In the revised taxonomy, knowledge is at the basis of these six cognitive processes, but its authors created a separate taxonomy of the types of knowledge used in cognition:
- Factual Knowledge
- knowledge of terminology
- knowledge of specific details and elements
- Conceptual Knowledge
- knowledge of classifications and categories
- knowledge of principles and generalizations
- knowledge of theories, models, and structures
- Procedural Knowledge
- knowledge of subject-specific skills and algorithms
- knowledge of subject-specific techniques and methods
- knowledge of criteria for determining when to use appropriate procedures
- Metacognitive Knowledge
- strategic Knowledge
- knowledge about cognitive tasks, including appropriate contextual and conditional knowledge
Mary Forehand from the University of Georgia provides a guide to the revised version giving a brief summary of the revised taxonomy and a helpful table of the six cognitive processes and four types of knowledge.
Why Use Bloom’s Revised Taxonomy in Curriculum Development and Lesson Planning?
The authors of the revised taxonomy suggest a multi-layered answer to this question, to which the author of this teaching guide has added some clarifying points:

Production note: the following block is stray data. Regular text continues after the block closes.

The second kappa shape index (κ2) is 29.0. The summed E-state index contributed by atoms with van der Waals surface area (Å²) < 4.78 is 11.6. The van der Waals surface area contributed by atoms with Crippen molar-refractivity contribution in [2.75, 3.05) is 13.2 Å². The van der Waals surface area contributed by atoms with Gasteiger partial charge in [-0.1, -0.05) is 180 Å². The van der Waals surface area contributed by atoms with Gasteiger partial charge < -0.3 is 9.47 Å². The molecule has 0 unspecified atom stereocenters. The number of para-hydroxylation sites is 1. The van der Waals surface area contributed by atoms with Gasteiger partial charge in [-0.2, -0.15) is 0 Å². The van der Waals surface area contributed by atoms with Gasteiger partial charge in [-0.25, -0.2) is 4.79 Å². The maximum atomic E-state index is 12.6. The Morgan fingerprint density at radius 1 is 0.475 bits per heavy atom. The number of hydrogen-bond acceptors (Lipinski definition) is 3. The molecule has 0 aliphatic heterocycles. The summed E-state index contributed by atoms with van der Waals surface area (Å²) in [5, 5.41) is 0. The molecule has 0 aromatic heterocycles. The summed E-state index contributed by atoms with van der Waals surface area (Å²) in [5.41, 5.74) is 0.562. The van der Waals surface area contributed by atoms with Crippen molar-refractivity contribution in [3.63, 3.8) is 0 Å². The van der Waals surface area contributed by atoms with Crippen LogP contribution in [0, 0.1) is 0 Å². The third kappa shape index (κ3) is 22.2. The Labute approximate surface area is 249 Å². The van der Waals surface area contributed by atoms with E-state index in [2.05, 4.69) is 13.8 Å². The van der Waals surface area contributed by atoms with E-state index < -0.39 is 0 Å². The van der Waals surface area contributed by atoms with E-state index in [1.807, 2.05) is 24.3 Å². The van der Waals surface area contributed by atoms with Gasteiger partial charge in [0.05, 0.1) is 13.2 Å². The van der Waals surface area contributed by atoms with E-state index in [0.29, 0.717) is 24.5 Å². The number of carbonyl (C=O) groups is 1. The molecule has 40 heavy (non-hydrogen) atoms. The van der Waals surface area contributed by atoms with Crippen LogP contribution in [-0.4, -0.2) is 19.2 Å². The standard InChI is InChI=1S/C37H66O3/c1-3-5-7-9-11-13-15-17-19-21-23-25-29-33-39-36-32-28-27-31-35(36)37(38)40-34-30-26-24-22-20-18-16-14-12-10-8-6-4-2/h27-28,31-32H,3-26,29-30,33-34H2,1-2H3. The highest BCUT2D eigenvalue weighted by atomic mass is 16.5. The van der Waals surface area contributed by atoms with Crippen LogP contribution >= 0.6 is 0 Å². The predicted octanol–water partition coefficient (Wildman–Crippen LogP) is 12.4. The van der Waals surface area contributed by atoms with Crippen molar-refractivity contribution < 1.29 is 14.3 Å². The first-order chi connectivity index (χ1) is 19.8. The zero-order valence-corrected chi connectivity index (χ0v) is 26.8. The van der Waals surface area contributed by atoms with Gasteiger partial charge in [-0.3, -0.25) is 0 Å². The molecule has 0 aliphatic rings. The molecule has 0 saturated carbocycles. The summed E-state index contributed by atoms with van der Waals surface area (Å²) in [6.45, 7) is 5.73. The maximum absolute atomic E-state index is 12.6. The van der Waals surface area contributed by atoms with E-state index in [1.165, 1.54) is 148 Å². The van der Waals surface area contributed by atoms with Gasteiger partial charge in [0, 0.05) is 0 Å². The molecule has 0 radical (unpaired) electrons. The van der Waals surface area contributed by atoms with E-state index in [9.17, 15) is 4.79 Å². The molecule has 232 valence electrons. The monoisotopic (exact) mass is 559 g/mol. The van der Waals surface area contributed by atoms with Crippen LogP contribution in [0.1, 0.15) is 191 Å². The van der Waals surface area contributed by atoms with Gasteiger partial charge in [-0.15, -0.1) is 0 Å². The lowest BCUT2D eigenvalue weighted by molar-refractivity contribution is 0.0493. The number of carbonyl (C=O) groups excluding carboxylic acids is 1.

- Objectives (learning goals) are important to establish in a pedagogical interchange so that teachers and students alike understand the purpose of that interchange.
- Organizing objectives helps to clarify objectives for themselves and for students.
- Having an organized set of objectives helps teachers to:
- “plan and deliver appropriate instruction;”
- “design valid assessment tasks and strategies;” and
- “ensure that instruction and assessment are aligned with the objectives.”
As an educator how are Bloom’s levels and examples helpful to teachers in developing lesson plans and meeting standards? Utilize the ILA Responses Group in the Hypothesis annotation tool to share your thoughts.
It is important to understand the influence of history on curriculum because there are many competing visions of teaching and learning that affect curriculum today. Bloom’s Taxonomy provides the foundation for the classical structure of teaching and learning, and the Revised Taxonomy is widely used because it is an effective model for writing curriculum and measuring outcomes.
In moving from the historical influences of curriculum and the influence of Bloom’s Revised Taxonomy, the importance of philosophy, and different curriculum philosophies that guide the development and implementation of curriculum follows in the next chapter.